Developing self-awareness is the pre-cursor to the intimacy challenges of early adulthood. I like this Khan Academy video explaining Erikson’s psychosocial stages, but all I’m interested in today are “Identity vs Role Confusion” and “Intimacy vs Isolation”. Longer life spans and a relatively wealthy society have conspired to extend the time we are allowed to spend in adolescence/ “Identity vs Role Confusion” well into our 20s. Developing supple answers to The Big Four (h/t to Krista Scott-Dixon)

  • Who are you?
  • What’s important to you?
  • What are you willing to trade?
  • What is non-negotiable?

allows individuals to move forward into intimate relationships conscious of what they have to offer as well as their wants and needs.

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What the heck is intimacy anyway? Let’s borrow this one from Weinbarger, Hofstein, and Whitbourne (2008)

Intimacy was defined as the potential to establish close relationships involving high levels of communication, closeness, and commitment.

[Without going full Bowenian (and you never go full Bowenian), spot me the idea when we say “closeness” we are talking about closeness-caregiving and not enmeshment, those icky relationships where the one partner is trying to manage the other’s feelings/solve their problems and personal boundaries are for people who don’t care enough.]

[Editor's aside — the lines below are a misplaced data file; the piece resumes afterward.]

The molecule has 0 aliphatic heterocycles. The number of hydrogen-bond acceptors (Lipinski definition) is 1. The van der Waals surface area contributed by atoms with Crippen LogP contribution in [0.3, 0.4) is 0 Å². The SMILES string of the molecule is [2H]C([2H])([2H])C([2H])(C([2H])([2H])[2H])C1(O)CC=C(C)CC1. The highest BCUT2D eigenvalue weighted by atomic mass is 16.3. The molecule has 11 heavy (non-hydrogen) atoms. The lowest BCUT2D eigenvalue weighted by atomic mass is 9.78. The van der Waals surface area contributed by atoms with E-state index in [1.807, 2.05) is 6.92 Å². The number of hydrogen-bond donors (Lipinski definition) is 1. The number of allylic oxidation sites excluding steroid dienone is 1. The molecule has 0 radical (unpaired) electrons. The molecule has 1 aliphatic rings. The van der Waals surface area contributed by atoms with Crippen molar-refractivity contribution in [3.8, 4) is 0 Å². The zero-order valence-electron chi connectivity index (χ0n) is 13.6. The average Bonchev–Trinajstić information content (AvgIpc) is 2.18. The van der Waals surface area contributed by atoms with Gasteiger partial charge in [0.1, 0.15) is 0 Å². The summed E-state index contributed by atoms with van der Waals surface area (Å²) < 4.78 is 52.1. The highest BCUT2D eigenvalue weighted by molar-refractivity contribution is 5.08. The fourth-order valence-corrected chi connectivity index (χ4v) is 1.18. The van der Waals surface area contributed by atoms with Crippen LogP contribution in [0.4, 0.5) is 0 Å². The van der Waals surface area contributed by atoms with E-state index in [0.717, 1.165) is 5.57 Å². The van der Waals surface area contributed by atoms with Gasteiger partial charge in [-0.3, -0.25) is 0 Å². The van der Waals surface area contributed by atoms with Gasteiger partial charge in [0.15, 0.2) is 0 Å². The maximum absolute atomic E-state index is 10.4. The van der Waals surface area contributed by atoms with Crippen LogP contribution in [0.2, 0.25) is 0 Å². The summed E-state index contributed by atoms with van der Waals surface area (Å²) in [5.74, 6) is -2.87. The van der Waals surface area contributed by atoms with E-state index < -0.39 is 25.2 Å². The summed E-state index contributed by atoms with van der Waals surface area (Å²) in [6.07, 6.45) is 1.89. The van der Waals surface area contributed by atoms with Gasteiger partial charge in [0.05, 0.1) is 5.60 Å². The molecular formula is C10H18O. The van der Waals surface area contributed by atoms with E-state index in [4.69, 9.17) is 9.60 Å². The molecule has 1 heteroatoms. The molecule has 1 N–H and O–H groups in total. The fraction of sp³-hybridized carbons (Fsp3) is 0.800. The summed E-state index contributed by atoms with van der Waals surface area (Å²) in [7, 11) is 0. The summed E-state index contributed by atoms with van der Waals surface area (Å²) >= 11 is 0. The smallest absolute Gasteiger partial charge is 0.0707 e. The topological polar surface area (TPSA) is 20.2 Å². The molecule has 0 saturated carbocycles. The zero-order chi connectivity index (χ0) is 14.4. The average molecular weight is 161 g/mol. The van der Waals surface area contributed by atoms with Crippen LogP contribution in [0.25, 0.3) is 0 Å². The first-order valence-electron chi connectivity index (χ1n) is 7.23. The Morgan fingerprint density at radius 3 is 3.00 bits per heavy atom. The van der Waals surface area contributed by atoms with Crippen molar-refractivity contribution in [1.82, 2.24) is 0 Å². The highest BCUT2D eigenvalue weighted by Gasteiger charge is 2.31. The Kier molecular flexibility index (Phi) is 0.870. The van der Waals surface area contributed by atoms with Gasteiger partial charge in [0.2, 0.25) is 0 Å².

The Eriksonian definition of intimacy also defines modern marketing. Social media enables high levels of communication, perceived closeness, and commitment to a brand which expresses shared values and ideals or aspirations. Godin’s Purple Cow. Further, the more authentic the communication, closeness, and shared values, the more loyal the fan. From a psycho-social perspective, as a human, failure to stake out an identity independent of authority figures and peers expectations leaves the individual wandering in the wilderness looking for a tribe he can’t describe and feeling out-of-place and discontented at best. Using this psycho-social perspective, as a brand, failure to stake out an identity independent of the larger, undifferentiated market leaves a brand wandering looking for clients he can’t describe and feeling unnecessary or unappreciated at best.

My spouse tells it this way: